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Students behind on loan payments nationally

Michael Duenkel, News Writer
March 27, 2013
Filed under News

In the past four years, college debt loads have increased and a growing number of students are borrowing money to pay tuition. But as the number of students borrowing increases, the percentage of young borrowers to fall behind on their student loan payments has skyrocketed.

A report released by the Federal Reserve Bank of New York said 35 percent of people under 30 who have student loans were at least 90 days delinquent on their payments at the end of 2012. That’s up from 26 percent at the end of 2008 and 21 percent in 2004.

Sue Steeno, assistant director for the Office of Financial Aid and Student Employment, said statistics at UW-Green Bay aren’t nearly as staggering.

Steeno said the default rate at UWGB has gone down from 2.8 percent to 2.3 percent during the last year, according to records for the fiscal years of 2010 and 2009. She said these rates are well below the current national average of 9.1 percent.

“While this is a good thing, our population of defaulted students has indeed gone up during the long term, and I’m sure some of this can be attributed to the economy as well as other factors,” Steeno said. “In the 2008 fiscal year, our default rate was just 0.8 percent, so you can see that it has definitely gone up during a longer period of time.”

Shannon Bauer, former UWGB student and financial services employee of nine years, said making payments on time is very important.

“Payment history is a major factor in a person’s credit score, which affects his or her ability to borrow money for anything in the future, including a car or home,” Bauer said.

However, making payments on time is becoming increasingly difficult for some graduates.

Junior accounting major Matthew Honzik has worked in the financial services industry for four years. He said the amount people are getting paid after graduation is not keeping pace with the cost of tuition, which inevitably results in delinquencies.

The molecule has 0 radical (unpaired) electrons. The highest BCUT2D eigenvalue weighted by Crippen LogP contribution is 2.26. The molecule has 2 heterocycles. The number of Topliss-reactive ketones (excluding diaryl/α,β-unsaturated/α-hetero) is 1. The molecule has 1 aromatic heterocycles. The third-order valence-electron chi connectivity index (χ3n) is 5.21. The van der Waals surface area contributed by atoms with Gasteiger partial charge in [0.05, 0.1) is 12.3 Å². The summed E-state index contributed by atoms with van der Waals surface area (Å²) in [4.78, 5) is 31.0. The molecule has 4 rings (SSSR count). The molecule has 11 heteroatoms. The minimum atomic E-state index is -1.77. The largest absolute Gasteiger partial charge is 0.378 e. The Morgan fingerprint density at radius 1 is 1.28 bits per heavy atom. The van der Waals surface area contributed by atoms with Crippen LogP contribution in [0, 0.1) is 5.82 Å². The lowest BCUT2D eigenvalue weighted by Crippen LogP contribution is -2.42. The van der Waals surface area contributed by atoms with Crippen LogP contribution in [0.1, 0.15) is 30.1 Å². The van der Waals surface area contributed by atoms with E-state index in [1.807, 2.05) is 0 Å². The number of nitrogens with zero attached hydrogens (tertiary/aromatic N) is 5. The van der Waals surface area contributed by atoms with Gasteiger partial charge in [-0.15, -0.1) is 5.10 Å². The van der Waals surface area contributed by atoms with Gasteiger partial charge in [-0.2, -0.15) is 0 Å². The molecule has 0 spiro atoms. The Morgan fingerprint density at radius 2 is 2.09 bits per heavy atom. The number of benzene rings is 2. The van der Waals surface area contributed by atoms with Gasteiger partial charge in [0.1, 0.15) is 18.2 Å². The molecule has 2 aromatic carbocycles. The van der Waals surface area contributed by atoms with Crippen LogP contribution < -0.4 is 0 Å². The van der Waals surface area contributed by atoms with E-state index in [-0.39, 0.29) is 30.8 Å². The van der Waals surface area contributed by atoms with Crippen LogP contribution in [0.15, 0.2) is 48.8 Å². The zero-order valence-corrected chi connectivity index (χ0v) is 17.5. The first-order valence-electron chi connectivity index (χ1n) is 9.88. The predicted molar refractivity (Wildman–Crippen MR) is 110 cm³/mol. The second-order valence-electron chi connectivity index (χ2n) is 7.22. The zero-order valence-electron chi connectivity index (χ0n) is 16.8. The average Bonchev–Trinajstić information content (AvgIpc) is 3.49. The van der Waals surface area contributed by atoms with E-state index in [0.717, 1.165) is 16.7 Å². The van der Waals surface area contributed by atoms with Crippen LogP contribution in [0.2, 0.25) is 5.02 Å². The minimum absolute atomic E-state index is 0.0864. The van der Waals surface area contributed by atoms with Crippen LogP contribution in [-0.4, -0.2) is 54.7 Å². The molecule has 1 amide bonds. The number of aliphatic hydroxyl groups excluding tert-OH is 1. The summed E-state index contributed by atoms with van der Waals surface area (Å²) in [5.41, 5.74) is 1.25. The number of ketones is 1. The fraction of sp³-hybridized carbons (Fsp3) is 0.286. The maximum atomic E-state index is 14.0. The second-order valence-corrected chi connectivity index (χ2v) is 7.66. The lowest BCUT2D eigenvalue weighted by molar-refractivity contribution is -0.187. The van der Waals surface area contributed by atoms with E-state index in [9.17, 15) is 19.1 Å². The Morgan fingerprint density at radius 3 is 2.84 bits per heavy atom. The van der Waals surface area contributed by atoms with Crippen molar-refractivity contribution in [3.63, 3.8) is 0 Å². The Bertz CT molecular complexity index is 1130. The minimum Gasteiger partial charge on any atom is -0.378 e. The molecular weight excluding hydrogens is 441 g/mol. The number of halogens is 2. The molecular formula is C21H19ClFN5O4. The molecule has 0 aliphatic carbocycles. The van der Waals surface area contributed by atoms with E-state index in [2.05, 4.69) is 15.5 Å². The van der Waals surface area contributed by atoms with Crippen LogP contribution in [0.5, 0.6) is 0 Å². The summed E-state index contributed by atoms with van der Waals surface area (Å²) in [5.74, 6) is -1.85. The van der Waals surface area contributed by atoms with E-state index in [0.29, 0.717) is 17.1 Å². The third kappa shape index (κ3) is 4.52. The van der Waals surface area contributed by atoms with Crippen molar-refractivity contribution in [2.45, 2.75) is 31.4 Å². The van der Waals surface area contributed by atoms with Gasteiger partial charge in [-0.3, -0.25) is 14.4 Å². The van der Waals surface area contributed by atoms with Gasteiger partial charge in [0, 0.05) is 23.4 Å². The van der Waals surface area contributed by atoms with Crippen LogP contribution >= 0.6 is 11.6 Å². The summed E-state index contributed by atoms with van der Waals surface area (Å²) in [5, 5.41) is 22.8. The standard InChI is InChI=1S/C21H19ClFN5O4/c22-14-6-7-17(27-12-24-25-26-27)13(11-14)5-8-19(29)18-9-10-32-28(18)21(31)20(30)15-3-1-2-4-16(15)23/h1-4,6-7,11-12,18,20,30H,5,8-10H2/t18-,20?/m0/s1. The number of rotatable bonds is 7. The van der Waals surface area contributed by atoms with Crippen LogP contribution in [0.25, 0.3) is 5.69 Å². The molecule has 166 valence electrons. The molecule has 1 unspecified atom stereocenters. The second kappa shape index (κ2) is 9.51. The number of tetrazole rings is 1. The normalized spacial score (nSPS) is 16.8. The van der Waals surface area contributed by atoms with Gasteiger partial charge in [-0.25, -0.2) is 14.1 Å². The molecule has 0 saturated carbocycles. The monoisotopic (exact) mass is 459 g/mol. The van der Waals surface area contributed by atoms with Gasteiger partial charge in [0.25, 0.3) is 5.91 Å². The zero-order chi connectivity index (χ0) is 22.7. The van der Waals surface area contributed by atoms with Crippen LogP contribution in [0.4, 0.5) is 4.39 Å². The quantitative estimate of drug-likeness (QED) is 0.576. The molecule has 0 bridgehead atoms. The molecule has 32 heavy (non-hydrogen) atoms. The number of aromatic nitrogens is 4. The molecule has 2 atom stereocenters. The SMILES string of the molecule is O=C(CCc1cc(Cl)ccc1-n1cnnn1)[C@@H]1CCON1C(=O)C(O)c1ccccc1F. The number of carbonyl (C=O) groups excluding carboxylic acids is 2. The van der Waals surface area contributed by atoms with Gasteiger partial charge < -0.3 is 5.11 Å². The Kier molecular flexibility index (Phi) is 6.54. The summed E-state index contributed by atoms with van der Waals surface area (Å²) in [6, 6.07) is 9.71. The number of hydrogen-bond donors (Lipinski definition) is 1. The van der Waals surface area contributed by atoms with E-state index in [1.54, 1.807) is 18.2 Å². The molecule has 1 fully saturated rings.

“We have a system in place where there’s a constant rise in the price to attend college,” Honzik said. “The price of school is inflated because student loans are easy to get, whereas if people with the same income level were to apply for a home loan, they wouldn’t be able to do so because there’s no income.”

Steeno said about 70 percent of the student population borrows at some point during their time in college, and that number that hasn’t changed much over the years.

Statistics from UWGB’s Institutional Research Office show the number of UWGB students to complete the FAFSA is up to 81 percent for the 2012-13 academic year compared to 77 percent for the 2009-10 academic year.

Steeno said students should borrow no more than is necessary to cover their expenses. Following a budget is an effective way for students to ensure they are not borrowing too much.

“When meeting with students to discuss borrowing, we always counsel them on taking out only what is needed and following a budget rather than borrowing the maximum,” Steeno said. “All new student borrowers also have to complete what is called Loan Entrance Counseling, which is a federal requirement.”

The online session educates students on loan fees, the effect of borrowing and students’ rights and responsibilities when borrowing from a student loan program. Steeno said students can calculate their direct costs of attendance and money management on the financial aid office’s website.

Senior communication major Corrissa Frank said she thinks students don’t completely understand what kind of commitment they are signing up for when agreeing to paying back what they owe.

“They automatically think by the time they graduate, they will be able to pay back the large debt of tuition,” Frank said. “But it takes an actual plan to be prepared.”

Frank said it’s important for people to plan their decisions about where to go to school and what they expect for a salary once they graduate.

“It’s important to consider what a post-graduation salary will be when deciding how much to borrow,” Honzik said. “College is important, but don’t let debt rule your life.”

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